How To Refinish The Top Floor Flooring In Your Brownstone In Anticipation Of Renting It Out

If you're looking to rent out the top floor of your family brownstone, then a great way to make it more attractive to potential tenants is to consider floor refinishing. This is an easy way to make the space look attractive, and it is something you can do without spending too much money. Because you are dealing with the top floor in a brownstone, and you and your family live there while you are working, there are few special methods that you will need to consider. Here's a quick guide to get you started.

Liquid Strippers Are Your Friend

The old stain and cracked poly needs to be removed from the floorboards. There are two ways to do this. The first involves heavy machines that sand the floors. These work well, but you would have to rent them and then carry them upstairs. As everyone who lives in a brownstone knows, stairs are narrow, and carrying a heavy-duty sanding machine up three flights would be incredibly strenuous. So, you should use a liquid stripper.

The important part is that you get one that has very little fumes. Even if you're not staying in the top floor, the fumes from most chemical strippers will waft down. This can give you and your family headaches. You can find these at your local home improvement center by asking for indoor-safe, low-fume stains.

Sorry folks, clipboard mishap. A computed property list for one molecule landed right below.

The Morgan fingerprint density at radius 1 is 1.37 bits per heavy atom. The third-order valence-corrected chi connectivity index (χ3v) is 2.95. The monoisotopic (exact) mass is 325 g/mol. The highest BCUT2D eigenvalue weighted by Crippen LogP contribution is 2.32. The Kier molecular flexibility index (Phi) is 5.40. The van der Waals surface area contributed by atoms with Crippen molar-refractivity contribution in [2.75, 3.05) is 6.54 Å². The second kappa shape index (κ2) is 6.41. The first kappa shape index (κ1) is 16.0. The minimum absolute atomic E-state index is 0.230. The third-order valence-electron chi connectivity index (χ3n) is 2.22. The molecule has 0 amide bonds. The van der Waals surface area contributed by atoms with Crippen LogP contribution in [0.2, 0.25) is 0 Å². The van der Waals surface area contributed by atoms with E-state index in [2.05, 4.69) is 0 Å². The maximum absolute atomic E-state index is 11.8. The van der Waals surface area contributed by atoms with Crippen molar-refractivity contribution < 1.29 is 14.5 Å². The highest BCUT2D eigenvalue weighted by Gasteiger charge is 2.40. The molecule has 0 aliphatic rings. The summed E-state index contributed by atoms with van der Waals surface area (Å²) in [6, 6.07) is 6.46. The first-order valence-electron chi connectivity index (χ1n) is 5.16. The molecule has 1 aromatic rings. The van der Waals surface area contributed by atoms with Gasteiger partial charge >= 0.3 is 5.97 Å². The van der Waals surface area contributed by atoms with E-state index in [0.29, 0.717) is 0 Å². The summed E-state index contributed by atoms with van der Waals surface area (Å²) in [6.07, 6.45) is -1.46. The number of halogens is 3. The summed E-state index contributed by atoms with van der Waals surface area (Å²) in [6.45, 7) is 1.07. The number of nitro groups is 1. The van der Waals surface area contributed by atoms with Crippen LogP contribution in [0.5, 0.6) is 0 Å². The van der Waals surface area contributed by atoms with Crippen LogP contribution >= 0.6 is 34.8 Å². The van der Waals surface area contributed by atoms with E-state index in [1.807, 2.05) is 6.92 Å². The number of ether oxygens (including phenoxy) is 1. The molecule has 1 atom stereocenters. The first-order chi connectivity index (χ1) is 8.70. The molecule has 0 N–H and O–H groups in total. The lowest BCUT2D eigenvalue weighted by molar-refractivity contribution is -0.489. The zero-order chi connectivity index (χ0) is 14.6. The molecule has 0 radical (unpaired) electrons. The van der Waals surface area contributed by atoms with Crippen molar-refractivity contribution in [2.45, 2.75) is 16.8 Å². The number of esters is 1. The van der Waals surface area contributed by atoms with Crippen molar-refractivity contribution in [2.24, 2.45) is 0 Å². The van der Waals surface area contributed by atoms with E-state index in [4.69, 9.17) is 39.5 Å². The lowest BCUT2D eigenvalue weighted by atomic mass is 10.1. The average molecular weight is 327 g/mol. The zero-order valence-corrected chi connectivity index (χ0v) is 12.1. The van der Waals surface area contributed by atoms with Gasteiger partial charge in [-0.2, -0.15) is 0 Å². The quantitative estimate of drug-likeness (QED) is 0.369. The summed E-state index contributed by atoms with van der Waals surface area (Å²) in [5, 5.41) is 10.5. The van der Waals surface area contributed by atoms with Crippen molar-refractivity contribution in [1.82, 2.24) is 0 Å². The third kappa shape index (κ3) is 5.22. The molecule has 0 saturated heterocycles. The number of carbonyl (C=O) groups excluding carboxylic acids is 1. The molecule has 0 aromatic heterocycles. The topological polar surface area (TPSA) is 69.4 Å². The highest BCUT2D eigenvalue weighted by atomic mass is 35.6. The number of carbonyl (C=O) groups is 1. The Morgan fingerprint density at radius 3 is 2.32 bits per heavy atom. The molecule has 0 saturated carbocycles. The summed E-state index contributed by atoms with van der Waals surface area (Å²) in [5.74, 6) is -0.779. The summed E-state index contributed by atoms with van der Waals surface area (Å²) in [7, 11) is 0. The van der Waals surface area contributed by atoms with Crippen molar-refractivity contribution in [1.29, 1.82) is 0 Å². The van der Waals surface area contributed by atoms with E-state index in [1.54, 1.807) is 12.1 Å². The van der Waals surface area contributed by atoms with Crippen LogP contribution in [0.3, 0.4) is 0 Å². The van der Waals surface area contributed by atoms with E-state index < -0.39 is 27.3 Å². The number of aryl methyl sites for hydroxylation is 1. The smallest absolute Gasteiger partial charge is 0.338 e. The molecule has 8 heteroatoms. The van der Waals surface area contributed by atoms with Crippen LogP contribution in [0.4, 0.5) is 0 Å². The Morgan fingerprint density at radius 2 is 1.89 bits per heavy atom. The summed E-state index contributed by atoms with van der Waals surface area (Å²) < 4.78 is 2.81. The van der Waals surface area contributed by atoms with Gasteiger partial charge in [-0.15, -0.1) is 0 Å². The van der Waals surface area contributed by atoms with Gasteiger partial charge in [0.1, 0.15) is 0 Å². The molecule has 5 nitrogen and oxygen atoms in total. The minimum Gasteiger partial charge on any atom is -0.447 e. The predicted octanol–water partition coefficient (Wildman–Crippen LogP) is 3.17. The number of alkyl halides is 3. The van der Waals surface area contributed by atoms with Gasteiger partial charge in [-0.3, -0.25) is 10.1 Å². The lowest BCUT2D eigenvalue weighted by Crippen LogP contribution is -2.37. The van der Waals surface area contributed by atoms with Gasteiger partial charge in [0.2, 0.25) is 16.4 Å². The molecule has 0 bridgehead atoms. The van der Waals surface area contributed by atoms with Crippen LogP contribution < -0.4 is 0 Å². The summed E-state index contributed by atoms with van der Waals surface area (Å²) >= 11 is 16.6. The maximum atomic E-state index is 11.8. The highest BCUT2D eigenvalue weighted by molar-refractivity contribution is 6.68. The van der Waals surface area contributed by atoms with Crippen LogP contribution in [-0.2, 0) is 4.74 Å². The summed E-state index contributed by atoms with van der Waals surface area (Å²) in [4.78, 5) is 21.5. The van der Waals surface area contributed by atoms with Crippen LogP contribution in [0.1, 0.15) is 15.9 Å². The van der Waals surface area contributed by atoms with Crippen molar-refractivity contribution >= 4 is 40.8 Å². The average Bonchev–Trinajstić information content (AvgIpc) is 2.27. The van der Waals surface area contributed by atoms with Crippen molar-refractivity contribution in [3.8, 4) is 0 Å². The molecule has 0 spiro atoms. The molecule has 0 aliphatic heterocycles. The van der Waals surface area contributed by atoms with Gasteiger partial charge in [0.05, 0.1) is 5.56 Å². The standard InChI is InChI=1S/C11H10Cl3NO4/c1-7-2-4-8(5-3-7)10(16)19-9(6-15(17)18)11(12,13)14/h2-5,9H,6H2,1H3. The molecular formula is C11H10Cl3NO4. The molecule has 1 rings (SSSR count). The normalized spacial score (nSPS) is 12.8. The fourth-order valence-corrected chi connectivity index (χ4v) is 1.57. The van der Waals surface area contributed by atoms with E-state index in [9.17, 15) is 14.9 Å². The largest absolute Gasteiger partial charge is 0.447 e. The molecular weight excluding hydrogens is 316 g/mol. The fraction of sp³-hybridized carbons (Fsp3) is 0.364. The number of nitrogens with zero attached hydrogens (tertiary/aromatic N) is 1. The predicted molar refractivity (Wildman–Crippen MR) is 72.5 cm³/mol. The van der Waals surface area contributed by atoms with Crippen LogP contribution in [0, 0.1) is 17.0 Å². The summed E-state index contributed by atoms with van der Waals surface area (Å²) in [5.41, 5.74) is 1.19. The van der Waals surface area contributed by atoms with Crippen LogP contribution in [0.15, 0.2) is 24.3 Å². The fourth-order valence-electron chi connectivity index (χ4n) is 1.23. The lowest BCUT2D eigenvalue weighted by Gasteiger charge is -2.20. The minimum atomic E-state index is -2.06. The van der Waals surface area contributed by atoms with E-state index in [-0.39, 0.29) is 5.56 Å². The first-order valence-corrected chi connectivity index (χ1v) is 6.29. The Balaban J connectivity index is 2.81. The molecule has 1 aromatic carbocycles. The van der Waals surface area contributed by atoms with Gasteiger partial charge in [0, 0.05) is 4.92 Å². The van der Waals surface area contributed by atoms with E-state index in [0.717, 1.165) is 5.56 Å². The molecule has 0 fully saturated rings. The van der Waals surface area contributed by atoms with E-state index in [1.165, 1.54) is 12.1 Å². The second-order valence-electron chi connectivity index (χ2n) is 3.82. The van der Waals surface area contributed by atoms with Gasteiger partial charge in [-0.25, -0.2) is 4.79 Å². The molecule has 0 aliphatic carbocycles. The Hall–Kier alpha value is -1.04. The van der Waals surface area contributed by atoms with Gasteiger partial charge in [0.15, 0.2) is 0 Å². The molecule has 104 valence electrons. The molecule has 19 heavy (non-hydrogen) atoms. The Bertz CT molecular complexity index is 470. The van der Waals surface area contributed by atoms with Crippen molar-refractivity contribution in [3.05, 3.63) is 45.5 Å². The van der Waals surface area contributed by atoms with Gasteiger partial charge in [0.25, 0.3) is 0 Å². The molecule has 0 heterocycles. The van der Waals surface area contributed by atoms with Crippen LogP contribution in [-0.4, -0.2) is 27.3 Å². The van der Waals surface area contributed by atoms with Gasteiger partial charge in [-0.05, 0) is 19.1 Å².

The chemical stripper will be applied with a foam paintbrush. After it has sat on the floorboards for the required time (consult with the directions on the container) you will remove it with rags, a paint scraper, and possibly a heavy bristle brush. Finally, clean the floor with mineral spirits. These evaporate and won't soak into the floor and damage it like soap and water would.

Water Based Stain Not Oil

When you're ready to stain the floorboards make sure to choose a water based stain and not an oil based stain. The reason for this has to do with fumes. Again, you don't want heavy fumes to waft downstairs into your families main living area. Water based stains don't have the same heavy smell that oil stains do. Of course, you should still properly ventilate when working.

You should look to get a wipe on stain. It's easier to apply than stains that require you to brush them on. Wipe on stains eliminate the problem of brush strokes that many first time DIY's struggle to deal with.

Wipe On Poly

Finally, you should apply a wipe on poly. If you leave the stain on bare, then the first time the tenant spills wine or food on the floor and cleans it up with a wet rag, the stain will begin to wipe off. Poly will seal the floor and allow them to clean the floor without damaging the stain. You should only apply one coat. Multiple coats can be tricky because you might get bubbles or high spots. Expert floor refinishers use machines that scratch the top-coat and then allow second, and third coats, but for your purposes one properly applied coat of poly should suffice.


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